Snapchat, the wildly popular photo-sharing app that destroys user images within a number of seconds — and is at least partially, but possibly mostly, about teen sexting — will face a potentially giant new competitor in Facebook, which plans to launch a similar app in coming weeks, according to AllThingsD:
Facebook’s competing app will do much the same thing. After a user opens the new app, they’re presented with a list of current message threads between them and their friends. Hold your finger down on one of the threads, and a timer comes up to ask how long the message should be viewable. From there, you’re able to send the message — which, just like on Snapchat, will only be viewable for a fixed period of time.
Facebook continues to try to corner the market on mobile photosharing — the company bought Instagram in April and released Facebook Camera, a standalone app, earlier this year too.
Whether Facebook's version of the app will be able to compete with Snapchat remains to be seen; the latter has attracted substantial notoriety and, with it, a great deal of name recognition. But what brand is more recognizable than Facebook? Snapchat CEO Evan Spiegel would have every reason to be concerned — in a statement to All Things D, he did that thing where you repeat someone's first name a few times because he's making you nervous and you want him to back off:
We haven’t heard anything from Mark [Zuckerberg] about a Snapchat clone. We’re big fans of Instagram and the Facebook platform and we look forward to watching Mark continue to innovate and grow his company.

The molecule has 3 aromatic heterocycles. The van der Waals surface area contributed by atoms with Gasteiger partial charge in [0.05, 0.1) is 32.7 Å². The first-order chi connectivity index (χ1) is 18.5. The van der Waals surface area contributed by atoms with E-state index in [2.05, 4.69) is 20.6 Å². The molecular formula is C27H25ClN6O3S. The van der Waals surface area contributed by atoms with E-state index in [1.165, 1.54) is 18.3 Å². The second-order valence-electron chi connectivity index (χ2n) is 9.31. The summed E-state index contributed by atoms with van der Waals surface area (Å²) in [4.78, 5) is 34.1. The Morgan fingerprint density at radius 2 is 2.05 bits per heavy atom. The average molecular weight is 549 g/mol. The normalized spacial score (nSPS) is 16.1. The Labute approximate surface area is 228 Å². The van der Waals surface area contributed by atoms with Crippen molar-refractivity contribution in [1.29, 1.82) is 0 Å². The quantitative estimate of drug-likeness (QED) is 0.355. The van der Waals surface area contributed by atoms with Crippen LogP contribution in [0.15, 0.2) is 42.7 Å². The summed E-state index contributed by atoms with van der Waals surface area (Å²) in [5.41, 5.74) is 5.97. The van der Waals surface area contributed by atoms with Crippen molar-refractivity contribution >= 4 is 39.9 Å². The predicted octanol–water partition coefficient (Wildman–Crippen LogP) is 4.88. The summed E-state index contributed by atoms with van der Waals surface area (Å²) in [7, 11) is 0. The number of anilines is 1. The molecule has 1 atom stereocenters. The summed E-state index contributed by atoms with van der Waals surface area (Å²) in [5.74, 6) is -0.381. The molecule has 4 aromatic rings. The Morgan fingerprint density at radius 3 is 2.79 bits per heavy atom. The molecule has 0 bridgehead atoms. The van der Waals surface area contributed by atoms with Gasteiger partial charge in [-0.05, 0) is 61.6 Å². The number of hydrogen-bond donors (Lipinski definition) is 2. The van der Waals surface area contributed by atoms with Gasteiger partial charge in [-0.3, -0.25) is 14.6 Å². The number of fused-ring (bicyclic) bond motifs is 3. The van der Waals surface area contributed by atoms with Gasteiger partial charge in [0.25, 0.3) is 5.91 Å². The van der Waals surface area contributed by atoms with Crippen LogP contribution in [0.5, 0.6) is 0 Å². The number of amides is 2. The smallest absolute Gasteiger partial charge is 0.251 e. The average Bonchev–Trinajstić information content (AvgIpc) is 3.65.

Still, a Facebook-based co-optation of a grittier app — one outside the margins of our typical, everyday social media networks — has not necessarily been a recipe for success. A startup company that tried to recreate a sanitized version of the Chatroulette experience (in which users connected to each other at random, in video exchanges that lasted as long as both users were willing, and in which genitalia was ... abundant) in a Facebook-connected app called "Airtime" ultimately failed to take off.
A Facebook version of Snapchat will, by necessity, be similarly stripped of the original model's weirdness and grossness — and, therefore, much of its appeal. For one, users will be exchanging photos with Facebook friends only — meaning everyone involved will know each other's full names. (Snapchat now allows users to limit snaps to their friend lists, but users can also opt to randomize their experience and allow snaps from users they don't already know.) This doesn't mean users won't send sexts through it — where there's a will, there's a way — but it likely means they will do so less frequently.
Symbolically, the idea of using a Facebook-created Snapchat just doesn't feel as alluringly illicit as using Snapchat proper seems to. Snapchat, with its bright colors and weird little ghost icon and bizarre, often-jokey usernames, feels like its own little world. It feels like a place where you might be able to get away with sending pictures you wouldn't otherwise. It may well be hard to feel the same about something (however similar) under the Facebook name: If there weren't already sufficient common sense reasons to avoid sexting, sending private photos through an app owned by the same company that holds and tracks your entire life's documentation might give some consumers pause.
But then again, nobody really seems to be thinking through this whole sexting business much at all.